2.6. MASK

MASK is a multiple assessment of the social competence questionnaire [62]. The questionnaire was originally created for assessing elementary school students’ social competence and may be filled in by teachers, students, or students’ peers. In SAGA, six items from MASK are adopted and filled by the teachers for each child. The items deal with children’s behavior with their peers (e.g., “Eagerly participates in the group’s activities”), and are answered on a four-point scale: 1 = the child never behaves in this way, 2 = the child rarely behaves in this way, 3 = the child often behaves in this way, 4 = the child behaves very often in this way.

2.7. KiddyKindl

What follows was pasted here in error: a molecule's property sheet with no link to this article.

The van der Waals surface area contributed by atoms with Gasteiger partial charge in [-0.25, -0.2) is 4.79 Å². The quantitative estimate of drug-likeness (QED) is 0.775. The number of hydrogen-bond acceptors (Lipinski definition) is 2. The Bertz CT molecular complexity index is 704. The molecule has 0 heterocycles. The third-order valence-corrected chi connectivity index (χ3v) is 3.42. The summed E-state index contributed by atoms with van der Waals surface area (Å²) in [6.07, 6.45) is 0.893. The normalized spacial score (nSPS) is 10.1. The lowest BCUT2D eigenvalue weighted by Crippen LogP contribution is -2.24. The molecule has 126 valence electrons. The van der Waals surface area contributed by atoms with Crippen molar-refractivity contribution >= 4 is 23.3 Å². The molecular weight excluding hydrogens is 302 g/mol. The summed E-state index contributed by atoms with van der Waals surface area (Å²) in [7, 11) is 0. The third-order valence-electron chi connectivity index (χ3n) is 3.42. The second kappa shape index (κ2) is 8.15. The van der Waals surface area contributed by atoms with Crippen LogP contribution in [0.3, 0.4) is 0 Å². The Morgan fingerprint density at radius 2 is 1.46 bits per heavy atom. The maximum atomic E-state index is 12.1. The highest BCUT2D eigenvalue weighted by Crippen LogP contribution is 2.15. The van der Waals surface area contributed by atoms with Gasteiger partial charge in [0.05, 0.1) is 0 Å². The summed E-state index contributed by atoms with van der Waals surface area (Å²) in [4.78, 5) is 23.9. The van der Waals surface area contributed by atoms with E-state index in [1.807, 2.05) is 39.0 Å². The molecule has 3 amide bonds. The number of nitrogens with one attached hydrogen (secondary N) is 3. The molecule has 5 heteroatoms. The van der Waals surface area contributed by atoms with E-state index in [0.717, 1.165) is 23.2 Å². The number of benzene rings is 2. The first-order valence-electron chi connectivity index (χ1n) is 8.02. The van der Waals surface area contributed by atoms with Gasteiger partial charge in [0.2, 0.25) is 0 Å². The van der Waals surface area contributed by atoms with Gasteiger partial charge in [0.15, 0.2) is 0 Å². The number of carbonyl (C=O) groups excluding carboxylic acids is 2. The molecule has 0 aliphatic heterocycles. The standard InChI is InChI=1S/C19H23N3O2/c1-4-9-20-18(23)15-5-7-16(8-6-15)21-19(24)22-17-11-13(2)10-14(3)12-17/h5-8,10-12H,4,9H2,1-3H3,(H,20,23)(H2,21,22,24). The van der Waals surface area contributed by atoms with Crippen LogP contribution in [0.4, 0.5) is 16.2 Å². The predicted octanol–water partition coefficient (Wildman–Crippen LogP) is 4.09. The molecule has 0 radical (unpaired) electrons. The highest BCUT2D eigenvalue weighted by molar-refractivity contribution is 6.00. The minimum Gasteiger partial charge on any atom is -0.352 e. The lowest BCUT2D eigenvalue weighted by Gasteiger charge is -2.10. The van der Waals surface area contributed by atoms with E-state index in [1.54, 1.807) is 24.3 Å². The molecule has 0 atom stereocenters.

The KINDL® questionnaire [64] is an instrument for measuring children’s and adolescents’ quality of life. It consists of several questionnaires for different age groups and may be filled in by children or adolescents, and their parents and teachers. The Kiddy-KINDL® questionnaire for 4–6-year-olds is used in SAGA to obtain the children’s perspective on their own well-being. For such small children, the questionnaire is filled in by interviewing them. The interview includes two items for each of the six factors (physical well-being, emotional well-being, self-esteem, family, friends, and preschool). The interviewer asks the child if he/she “has fun and laughs a lot”, and the child chooses between the alternatives of “rarely”, “sometimes”, and “very often”. Originally, Kiddy-KINDL® used the expression “past week” but this seemed not to be clear for small children (as tested previously), and the sentence was rephrased. Moreover, the answer “never” was changed into “rarely”, as it was in a pilot testing phase considered a more culturally appropriate expression. The KINDL® questionnaire has been deemed to have good reliability and validity among school-aged children and adolescents (e.g., [69,70], but there seems to be less support for the reliability of the self-assessment of preschool-aged children [71]. However, in SAGA, Kiddy-KINDL® is used for the purpose of enhancing child participation in evaluating changes in his/her wellbeing and peer relations.